Zero Waste

According to the EPA, “Municipal solid waste (MSW) landfills are the third-largest source of human-related methane emissions in the United States, accounting for approximately 14.5 percent of these emissions in 2020”. Methane is an even larger cause of climate change than CO2, which is why reducing what goes into the trash is so important. We can all take steps to reduce, reuse, and recycle in order to decrease our carbon footprint. 


Here are some tips on how to reduce your consumption and waste production. Not only will it be better for the environment, but better for your wallet as well.

  • Buy less, buy used, and buy local
  • Buy reusable goods instead of single-use products (e.g. Swedish dish towels instead of paper towels, or silicone baking sheets instead of tin foil or parchment paper)
  • Buy goods with recyclable packaging, or goods that are refillable at dispensaries like Fulfilled Goods
  • Buy products locally where possible instead of having things shipped, so your purchase has a smaller carbon footprint
  • Instead of buying items you need once or infrequently, such as party decorations or tools, borrow from friends or neighbors or rent from places like the Library of Things at the Newton Free Library
  • Reduce food waste by storing extra food in the freezer before it goes bad, storing fruits and vegetables properly, and by planning your meals in advance to use up all the ingredients 
  • If you have food waste, compost it instead of throwing it in the trash or down the disposal – food waste is 30-40% of the waste stream and a large source of methane gas
  • When buying gifts, think of experiences or activities versus physical objects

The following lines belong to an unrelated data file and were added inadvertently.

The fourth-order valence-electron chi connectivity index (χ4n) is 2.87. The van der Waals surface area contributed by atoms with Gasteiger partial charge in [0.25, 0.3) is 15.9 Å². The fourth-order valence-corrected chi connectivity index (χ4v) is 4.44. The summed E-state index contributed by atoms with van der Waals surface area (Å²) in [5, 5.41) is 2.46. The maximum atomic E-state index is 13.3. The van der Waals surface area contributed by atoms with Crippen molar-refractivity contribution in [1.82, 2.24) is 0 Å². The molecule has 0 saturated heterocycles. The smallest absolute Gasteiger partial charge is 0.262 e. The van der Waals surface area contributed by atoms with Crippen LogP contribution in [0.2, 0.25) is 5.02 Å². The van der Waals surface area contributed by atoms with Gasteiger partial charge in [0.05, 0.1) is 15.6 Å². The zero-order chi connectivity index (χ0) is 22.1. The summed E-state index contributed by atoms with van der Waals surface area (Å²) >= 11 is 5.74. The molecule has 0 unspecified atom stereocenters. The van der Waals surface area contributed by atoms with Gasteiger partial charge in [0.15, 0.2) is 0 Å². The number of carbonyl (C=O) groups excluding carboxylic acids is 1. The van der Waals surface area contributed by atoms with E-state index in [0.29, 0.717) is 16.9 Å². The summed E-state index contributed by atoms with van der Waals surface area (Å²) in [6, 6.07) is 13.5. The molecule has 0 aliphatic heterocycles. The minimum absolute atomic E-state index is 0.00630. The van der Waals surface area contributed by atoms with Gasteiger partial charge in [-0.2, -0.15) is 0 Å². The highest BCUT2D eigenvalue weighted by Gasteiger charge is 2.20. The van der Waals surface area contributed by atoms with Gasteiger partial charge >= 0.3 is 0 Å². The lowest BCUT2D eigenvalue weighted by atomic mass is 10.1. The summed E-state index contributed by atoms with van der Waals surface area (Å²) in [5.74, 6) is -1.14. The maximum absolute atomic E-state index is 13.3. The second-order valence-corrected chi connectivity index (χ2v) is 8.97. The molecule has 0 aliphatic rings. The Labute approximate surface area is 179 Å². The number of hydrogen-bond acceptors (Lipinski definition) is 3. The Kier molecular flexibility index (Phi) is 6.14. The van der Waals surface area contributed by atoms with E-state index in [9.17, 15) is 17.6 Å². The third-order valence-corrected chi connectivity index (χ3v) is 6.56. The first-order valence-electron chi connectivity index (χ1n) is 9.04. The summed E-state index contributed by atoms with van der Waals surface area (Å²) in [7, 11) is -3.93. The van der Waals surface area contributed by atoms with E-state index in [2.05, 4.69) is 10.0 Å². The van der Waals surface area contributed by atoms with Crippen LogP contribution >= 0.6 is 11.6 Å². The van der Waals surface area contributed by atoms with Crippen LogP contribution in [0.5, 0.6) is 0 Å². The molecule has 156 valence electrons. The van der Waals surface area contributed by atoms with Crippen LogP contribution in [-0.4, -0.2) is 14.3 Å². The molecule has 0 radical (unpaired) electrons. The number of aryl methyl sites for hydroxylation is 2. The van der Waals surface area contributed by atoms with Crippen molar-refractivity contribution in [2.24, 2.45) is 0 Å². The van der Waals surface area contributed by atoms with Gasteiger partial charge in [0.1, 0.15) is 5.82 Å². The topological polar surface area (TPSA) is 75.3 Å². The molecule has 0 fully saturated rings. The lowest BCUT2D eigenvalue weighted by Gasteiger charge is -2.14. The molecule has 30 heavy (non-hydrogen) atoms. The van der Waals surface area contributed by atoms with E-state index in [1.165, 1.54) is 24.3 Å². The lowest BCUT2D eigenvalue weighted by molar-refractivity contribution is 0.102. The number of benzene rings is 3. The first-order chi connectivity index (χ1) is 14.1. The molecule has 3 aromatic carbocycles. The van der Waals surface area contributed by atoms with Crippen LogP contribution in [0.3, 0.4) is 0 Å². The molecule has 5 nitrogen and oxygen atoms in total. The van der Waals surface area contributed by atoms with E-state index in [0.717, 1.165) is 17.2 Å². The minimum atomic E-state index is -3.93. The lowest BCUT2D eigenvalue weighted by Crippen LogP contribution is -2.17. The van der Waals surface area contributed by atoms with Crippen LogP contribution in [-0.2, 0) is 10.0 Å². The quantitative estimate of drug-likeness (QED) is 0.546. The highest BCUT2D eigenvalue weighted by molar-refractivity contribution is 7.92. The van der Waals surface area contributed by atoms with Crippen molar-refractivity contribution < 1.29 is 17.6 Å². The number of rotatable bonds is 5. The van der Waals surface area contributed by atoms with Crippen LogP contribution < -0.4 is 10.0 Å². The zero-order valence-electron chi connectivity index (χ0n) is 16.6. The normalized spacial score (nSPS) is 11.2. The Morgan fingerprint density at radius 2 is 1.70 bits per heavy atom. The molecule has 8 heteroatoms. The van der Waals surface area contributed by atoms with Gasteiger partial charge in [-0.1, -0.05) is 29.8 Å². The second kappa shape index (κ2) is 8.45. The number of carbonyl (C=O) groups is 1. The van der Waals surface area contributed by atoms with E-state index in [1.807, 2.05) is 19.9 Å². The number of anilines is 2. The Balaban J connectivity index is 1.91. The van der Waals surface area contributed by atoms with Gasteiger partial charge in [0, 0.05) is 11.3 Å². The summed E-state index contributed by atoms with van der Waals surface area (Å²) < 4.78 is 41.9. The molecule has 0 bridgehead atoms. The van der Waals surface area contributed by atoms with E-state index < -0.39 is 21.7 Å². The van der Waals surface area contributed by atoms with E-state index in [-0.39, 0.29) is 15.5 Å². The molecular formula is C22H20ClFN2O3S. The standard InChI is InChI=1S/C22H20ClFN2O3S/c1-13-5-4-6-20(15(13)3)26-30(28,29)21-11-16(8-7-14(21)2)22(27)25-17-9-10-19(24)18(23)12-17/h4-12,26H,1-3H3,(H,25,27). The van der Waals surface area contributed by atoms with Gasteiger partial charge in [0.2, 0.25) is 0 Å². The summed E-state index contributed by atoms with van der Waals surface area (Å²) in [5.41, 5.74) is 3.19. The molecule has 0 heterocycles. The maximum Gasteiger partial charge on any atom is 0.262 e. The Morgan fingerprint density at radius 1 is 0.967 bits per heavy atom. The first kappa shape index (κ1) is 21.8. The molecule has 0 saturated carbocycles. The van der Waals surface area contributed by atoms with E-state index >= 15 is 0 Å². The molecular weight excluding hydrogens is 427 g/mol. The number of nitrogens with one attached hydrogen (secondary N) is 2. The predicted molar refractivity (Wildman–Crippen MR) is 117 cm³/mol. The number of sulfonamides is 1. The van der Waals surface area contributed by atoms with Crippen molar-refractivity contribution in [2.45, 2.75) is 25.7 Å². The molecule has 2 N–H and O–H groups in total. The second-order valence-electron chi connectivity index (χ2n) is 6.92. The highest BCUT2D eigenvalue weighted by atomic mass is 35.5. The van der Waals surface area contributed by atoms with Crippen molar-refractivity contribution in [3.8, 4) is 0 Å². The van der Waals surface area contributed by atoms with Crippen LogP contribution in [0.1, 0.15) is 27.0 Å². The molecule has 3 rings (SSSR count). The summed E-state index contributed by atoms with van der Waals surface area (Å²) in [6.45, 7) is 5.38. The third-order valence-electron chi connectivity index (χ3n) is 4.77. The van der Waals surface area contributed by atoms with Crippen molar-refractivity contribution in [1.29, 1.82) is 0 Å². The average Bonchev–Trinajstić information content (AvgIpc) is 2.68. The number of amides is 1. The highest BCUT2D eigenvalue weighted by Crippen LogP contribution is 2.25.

• Cook or dine in instead of getting takeout
  • Unsubscribe from catalogs and other mailings


So many household items can be repaired, repurposed, or used by others instead of being thrown away. Reusable goods lessen demand for the production of single-use products.

  • Donate or sell old toys, clothes, and household items at places like the Newton Swap Shop, Cradles to Crayons, Welcome Home, or online marketplaces instead of adding them to the waste stream
  • On the flip side, buy used items when possible from consignment stores and online marketplaces
  • Utilize Recirclable reusable takeout containers at select restaurants (Judith’s Kitchen, Red Lentil, Grape Leaf, and more coming soon!)
  • Repair your clothing, appliances, and electronics instead of replacing them

Here are some of the things that can be donated at the Resource Recovery Center (115 Rumford Ave, Newton):

  • Newton Swap Shop (April through October) – household items (list of accepted items)
  • Newton Book Shed – gently used books
  • More Than Words – CDs, DVDs, books, and games
  • HELPSY – clothing and textiles in any condition (ripped, stained, etc. as long as it’s clean and dry)
  • Latex paint shed (May through October) – latex paint (usable, less than 10 years old, more than half full, and never been frozen)

You can find additional HELPSY bins for textiles located throughout Newton at most public schools.


So many items can be recycled instead of thrown in the trash, so if you have something truly no longer usable, take a moment to determine how best to recycle it. The Recycle Right tool is a great way to look up specific items to learn what can be recycled in Newton and where.

For more details on what can be brought to the Resource Recovery Center for recycling or disposal, click here.

Newton Resource Recovery Center

Swap Shop grand opening in 2018. Photo Credit: Jonathan Yeo


Over 30% of food waste ends up in landfills, where it decomposes and emits large amounts of methane. Reducing your food waste by composting is a great way to reduce your impact. Click here to learn more about composting and to get started with Black Earth Compost’s curbside pick-up program. The more Newton residents that sign up, the cheaper the service becomes! 

Black Earth Compost

By making small changes to our lifestyles, we can make a huge difference in reducing waste that contributes to climate change. For more zero waste tips, see our recent blog posts about reducing, reusing and recycling.

Zero Waste Tips: